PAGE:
SHANGHAI — Beijing has landed a spot on a list of the world’s most expensive prime retail markets compiled by the global property advisor CBRE.
This story first appeared in the February 27, 2013 issue of WWD. Subscribe Today.
The Chinese capital came in 10th place on the list, which is published quarterly by CBRE. With prime rents at $4,335 per square foot in the fourth quarter of 2012, Hong Kong is ranked number one, followed by New York, Paris and London. Rents for prime retail in Beijing were $662 per square foot per year over the same period.
Skyrocketing rents in Beijing are being driven not so much by retail expansion as by the fact that the capital has very little prime retail property available, according to Sebastian Skiff, executive director of CBRE’s Asia retail operations.
“Our view is that both the consumer and retailer will be focusing more on quality rather than quantity,” Skiff said Tuesday. “We see this in a number of the latest development projects we are involved with — much greater attention from developers to create a quality environment.”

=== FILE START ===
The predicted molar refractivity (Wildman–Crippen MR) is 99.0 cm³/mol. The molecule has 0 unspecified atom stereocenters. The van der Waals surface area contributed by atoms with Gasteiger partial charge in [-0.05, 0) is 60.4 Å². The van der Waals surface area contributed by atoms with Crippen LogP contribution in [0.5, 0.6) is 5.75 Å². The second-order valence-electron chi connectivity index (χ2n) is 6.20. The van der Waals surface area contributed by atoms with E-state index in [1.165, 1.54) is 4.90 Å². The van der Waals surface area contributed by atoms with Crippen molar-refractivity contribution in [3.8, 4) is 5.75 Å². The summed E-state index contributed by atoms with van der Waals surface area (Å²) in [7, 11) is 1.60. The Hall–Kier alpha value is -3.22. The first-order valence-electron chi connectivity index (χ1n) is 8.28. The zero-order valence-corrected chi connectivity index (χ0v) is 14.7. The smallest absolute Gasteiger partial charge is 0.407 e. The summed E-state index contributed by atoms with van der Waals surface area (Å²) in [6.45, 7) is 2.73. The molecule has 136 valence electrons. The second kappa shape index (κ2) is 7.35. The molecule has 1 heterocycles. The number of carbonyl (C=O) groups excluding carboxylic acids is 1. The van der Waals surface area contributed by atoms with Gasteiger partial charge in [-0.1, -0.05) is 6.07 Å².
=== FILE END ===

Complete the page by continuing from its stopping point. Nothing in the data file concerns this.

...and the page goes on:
CBRE research on the global retailing landscape released in 2012 indicated that while China is adding more retail space than any other market worldwide, much of the new space being built is located in subprime locations or lacks other features that increasingly are prioritized by retailers focusing on enhancing the quality of an in-store experience for more savvy Chinese consumers rather than the breakneck expansion strategies of the past.
Pricier properties in Hong Kong are being fueled by a lack of prime real estate as well as more luxury brands vying for storefronts that are highly visible to the millions of mainland tourists who flock there to go shopping annually, said Joe Lin, CBRE’s senior director of retail in Hong Kong. “There are very few new malls in the pipeline and so international brands are competing for limited shop space,” he said. “With relatively promising economic expectations for 2013, luxury brands will continue to see Hong Kong as a profitable opportunity; however when the rents become prohibitive, retailers act carefully.”
Lin said that a slowdown in spending from mainland tourists at the end of last year will likely not cause rents to rise dramatically in Hong Kong in 2013.